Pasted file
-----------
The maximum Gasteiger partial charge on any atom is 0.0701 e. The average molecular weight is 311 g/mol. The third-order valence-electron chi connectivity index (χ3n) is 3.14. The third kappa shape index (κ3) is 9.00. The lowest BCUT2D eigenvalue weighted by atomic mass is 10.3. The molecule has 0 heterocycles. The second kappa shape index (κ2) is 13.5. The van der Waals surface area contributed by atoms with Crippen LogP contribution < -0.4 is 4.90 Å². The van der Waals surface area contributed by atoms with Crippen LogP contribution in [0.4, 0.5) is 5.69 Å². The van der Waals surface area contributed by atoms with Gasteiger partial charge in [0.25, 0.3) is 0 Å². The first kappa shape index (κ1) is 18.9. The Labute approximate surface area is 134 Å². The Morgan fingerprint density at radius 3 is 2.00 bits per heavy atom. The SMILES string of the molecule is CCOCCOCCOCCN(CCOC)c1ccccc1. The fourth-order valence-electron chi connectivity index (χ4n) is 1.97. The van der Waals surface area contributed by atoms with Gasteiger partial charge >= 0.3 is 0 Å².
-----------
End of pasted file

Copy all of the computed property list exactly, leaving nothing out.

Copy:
The maximum Gasteiger partial charge on any atom is 0.0701 e. The average molecular weight is 311 g/mol. The third-order valence-electron chi connectivity index (χ3n) is 3.14. The third kappa shape index (κ3) is 9.00. The lowest BCUT2D eigenvalue weighted by atomic mass is 10.3. The molecule has 0 heterocycles. The second kappa shape index (κ2) is 13.5. The van der Waals surface area contributed by atoms with Crippen LogP contribution < -0.4 is 4.90 Å². The van der Waals surface area contributed by atoms with Crippen LogP contribution in [0.4, 0.5) is 5.69 Å². The van der Waals surface area contributed by atoms with Gasteiger partial charge in [0.25, 0.3) is 0 Å². The first kappa shape index (κ1) is 18.9. The Labute approximate surface area is 134 Å². The Morgan fingerprint density at radius 3 is 2.00 bits per heavy atom. The SMILES string of the molecule is CCOCCOCCOCCN(CCOC)c1ccccc1. The fourth-order valence-electron chi connectivity index (χ4n) is 1.97. The van der Waals surface area contributed by atoms with Gasteiger partial charge >= 0.3 is 0 Å².